Walmart said it would pay $3 billion in cash, part of which would be paid over time along with an additional $300 million in its shares.
Jet.com was launched by Marc Lore in July last year. Its initial strategy was to offer large discounts and the lowest prices on items based on a pricing formula that took into account factors such as basket size for an annual $50 fee.
But three months after launch, Jet changed strategy and eliminated its subscription model.
"We're looking for ways to lower prices, broaden our assortment and offer the simplest, easiest shopping experience because that's what our customers want," Walmart Chief Executive Doug McMillon said.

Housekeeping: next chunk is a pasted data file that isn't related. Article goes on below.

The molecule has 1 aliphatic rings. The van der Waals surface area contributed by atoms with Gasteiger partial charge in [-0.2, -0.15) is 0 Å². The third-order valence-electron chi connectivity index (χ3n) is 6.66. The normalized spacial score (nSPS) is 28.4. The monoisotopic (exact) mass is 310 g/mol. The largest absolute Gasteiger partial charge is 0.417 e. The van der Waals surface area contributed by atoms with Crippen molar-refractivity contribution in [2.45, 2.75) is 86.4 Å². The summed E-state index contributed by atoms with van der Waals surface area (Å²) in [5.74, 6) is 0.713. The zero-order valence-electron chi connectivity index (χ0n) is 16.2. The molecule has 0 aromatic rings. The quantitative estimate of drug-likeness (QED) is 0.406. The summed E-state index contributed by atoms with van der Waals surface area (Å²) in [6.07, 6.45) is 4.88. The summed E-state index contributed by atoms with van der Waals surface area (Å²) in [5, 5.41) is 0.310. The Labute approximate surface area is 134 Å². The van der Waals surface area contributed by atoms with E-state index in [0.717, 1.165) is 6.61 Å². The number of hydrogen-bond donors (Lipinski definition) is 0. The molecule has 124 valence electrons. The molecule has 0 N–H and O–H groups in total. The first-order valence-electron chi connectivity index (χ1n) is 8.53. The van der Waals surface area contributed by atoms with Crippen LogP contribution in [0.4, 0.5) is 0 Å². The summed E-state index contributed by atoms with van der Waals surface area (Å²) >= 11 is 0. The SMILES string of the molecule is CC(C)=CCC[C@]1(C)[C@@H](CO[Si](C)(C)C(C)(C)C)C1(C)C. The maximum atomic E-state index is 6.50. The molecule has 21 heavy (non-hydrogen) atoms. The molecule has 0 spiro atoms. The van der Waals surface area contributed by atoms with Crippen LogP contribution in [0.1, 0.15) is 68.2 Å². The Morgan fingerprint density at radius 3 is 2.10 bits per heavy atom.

The Wall Street Journal reported last week that Walmart was in talks to buy the online discount retailer.
While Walmart and Jet will maintain distinct brands, they will leverage technology from both companies to develop new offerings, Walmart said.
Walmart's online business posted its slowest growth in a year in the latest quarter. Sales in the unit were $13.7 billion in 2015, according to research firm Internet Retailer.
Allen & Company and J.P. Morgan Securities LLC were financial advisers to Wal-Mart for the deal.
Walmart's shares were up 0.7 pct at $74.25 in light premarket trading on Monday.